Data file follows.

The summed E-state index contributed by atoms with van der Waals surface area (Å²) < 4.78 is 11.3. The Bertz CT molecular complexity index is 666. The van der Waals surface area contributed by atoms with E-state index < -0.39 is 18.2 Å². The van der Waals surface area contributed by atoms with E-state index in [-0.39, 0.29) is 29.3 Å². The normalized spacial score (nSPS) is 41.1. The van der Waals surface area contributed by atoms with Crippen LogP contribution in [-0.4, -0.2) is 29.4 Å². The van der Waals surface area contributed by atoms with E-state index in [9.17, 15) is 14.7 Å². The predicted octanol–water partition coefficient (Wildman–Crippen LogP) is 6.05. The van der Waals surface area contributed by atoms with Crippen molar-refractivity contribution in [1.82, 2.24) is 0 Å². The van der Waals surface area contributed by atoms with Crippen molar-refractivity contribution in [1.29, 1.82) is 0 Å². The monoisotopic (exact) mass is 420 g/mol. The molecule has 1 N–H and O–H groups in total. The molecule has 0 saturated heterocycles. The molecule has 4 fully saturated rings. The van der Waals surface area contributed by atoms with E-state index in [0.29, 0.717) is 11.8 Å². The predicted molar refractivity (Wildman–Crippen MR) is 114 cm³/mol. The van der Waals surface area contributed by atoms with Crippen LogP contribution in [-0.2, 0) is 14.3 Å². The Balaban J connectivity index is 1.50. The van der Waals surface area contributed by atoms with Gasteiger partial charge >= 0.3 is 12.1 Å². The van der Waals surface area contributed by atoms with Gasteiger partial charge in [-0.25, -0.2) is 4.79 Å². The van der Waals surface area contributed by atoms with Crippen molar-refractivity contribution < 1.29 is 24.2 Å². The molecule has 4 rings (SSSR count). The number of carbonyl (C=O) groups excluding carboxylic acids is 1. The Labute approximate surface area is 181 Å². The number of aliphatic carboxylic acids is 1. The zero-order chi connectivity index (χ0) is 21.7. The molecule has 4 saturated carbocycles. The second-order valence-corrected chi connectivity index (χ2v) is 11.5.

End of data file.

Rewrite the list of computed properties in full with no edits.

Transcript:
The summed E-state index contributed by atoms with van der Waals surface area (Å²) < 4.78 is 11.3. The Bertz CT molecular complexity index is 666. The van der Waals surface area contributed by atoms with E-state index < -0.39 is 18.2 Å². The van der Waals surface area contributed by atoms with E-state index in [-0.39, 0.29) is 29.3 Å². The normalized spacial score (nSPS) is 41.1. The van der Waals surface area contributed by atoms with Crippen LogP contribution in [-0.4, -0.2) is 29.4 Å². The van der Waals surface area contributed by atoms with E-state index in [9.17, 15) is 14.7 Å². The predicted octanol–water partition coefficient (Wildman–Crippen LogP) is 6.05. The van der Waals surface area contributed by atoms with Crippen molar-refractivity contribution in [1.82, 2.24) is 0 Å². The van der Waals surface area contributed by atoms with Crippen molar-refractivity contribution in [1.29, 1.82) is 0 Å². The monoisotopic (exact) mass is 420 g/mol. The molecule has 1 N–H and O–H groups in total. The molecule has 0 saturated heterocycles. The molecule has 4 fully saturated rings. The van der Waals surface area contributed by atoms with E-state index in [0.29, 0.717) is 11.8 Å². The predicted molar refractivity (Wildman–Crippen MR) is 114 cm³/mol. The van der Waals surface area contributed by atoms with Crippen LogP contribution in [-0.2, 0) is 14.3 Å². The Balaban J connectivity index is 1.50. The van der Waals surface area contributed by atoms with Gasteiger partial charge >= 0.3 is 12.1 Å². The van der Waals surface area contributed by atoms with Gasteiger partial charge in [-0.25, -0.2) is 4.79 Å². The van der Waals surface area contributed by atoms with Crippen molar-refractivity contribution < 1.29 is 24.2 Å². The molecule has 4 rings (SSSR count). The number of carbonyl (C=O) groups excluding carboxylic acids is 1. The Labute approximate surface area is 181 Å². The number of aliphatic carboxylic acids is 1. The zero-order chi connectivity index (χ0) is 21.7. The molecule has 4 saturated carbocycles. The second-order valence-corrected chi connectivity index (χ2v) is 11.5.